• Ohio Anti-Slavery Society Minister, Wife Help Friends Find A Church Amid Conservative Sentiments

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    JAMES A. THORNE was born on January 20, 1813 in Augusta, KY, the son of Arthur Thorne, a slaveholder with a flourishing mill.  James received his education at Augusta College and became a supporter of the abolitionist cause. His decision to become an abolitionist put him at odds with his slaveholding father, who initially disowned him.  The two later reconciled and the senior Thorne emancipated his slaves between 1834 and 1838. James later entered Lane Seminary in Cincinnati and took part in debates on the slavery question.  He left Lane for Oberlin College in 1836.  After his graduation he and J. Horace Kimball, editor of the Herald of Freedom, were commissioned by the Anti-Slavery Society to observe and report on the effects of emancipation in the West Indies. The account was published in 1838 under the title Emancipation in the West Indies.  Thorne later taught at Oberlin and became a member of the board of trustees. Thorne wrote for various anti-slavery papers and served as a special correspondent for the Cleveland Leader.  He also worked as an agent of the American Missionary Association in England and Scotland, raising money for freed people. Thorne was also a clergyman in Cleveland for many years at the First Congregational Church.

    Offering two ALSs, 10 pp total, written on the eve of the Civil War, one from Thorne and the other from his wife, Ann, to Dr. and Mrs. Jacob Butler White regarding their leaving church membership in First Congregational Church, where Thorne was the minister.  The Whites had moved to Illinois and are in search of a new church to attend.  However, they apparently are in area that Mrs. Thorne refers to as “conservative policy of the churches,” which is likely a reference to pro-slavery sentiment.  While Illinois played an important role in the abolitionist and pro-Union movements, there were heavy elements of resistance.


    From Cleveland, September 19, 1860, from Thorne. “I received your note by Miss Wescott asking for a letter of dismission and recommendation, which I accordingly enclose…I am happy to learn that you have found a church…that promises to be pleasing to you, though not so convenient as might be desired. I trust it may be profitable & that it may afford you opportunities of doing good. From your friends here, you leave what is going on among us.  Our church is prospering in many respects. The schools were never in so good condition. Our business prospects are brightening. We have much to be thankful for…J.A. Thorne.”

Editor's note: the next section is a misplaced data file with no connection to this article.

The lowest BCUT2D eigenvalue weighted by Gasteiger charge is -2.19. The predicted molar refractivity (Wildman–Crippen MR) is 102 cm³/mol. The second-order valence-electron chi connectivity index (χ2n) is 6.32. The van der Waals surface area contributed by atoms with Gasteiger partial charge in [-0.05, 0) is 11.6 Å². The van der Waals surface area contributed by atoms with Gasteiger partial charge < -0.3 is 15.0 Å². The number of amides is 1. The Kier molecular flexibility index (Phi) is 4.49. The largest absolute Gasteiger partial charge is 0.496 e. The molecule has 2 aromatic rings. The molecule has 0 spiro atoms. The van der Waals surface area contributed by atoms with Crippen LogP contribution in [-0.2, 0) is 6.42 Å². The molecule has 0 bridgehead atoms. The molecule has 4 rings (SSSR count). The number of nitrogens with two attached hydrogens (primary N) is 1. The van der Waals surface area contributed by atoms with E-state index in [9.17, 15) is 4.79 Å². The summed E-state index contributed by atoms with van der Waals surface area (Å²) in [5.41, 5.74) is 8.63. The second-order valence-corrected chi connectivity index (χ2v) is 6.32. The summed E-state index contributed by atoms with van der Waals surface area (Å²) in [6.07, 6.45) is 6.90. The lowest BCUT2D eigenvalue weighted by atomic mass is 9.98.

Thorne’s wife strikes a different tone, offering sympathy for the White’s in their search.


    Ann, writes on April 9, 1860, to White’s wife, in small part, “…I was very glad to hear from you & to receive…an account of how you are situated in what seems to be your far off western home…I can picture to myself the town & its inhabitants. To you as a New Englander, the crude condition of everything in place & people must be exceedingly trying…You must very much miss the social & religious privileges to which you have been accustomed…It requires somewhat of the Missionary spirit to reconcile an intelligent Christian to a residence of newly settled places at the west…Nothing but the conviction that God calls us to be so self-denying as life…permits us to testify our love to Him, enlarges the sphere of our usefulness & uses us as the humble instruments of good to His causes can make us contented…I sympathize with you…in the trials you experience growing out of the existing state of things in the several church organizations in the place where your lot is cast. It would seem as if you could not feel at home in any one of them…It would almost seem as if you ought to stand aloof from them & thus testify your disapprobation of their course…You would no doubt find it more pleasant to be associated with the Congregational Church of which you speak than with either of the others…Mr. Thorne although quite decided in the opinion that under all ordinary circumstances it is better for persons to unite with some church in the place where they live, yet thinks that there are cases where a different course may be allowed. Yours he is disposed to regard as one of those cases. The conservative policy of the churches in Butler as manifested in their silence relative to the prevailing sins of the day as also the fact not to be altogether overlooked that they are none of them of the same order with the church of which you are now members, he thinks constitutes good & sufficient reasons for withholding your connection from them…A.A. Thorne”


    Folds, light toning. Letters are very readable with one cover, apparently having contained both letters.


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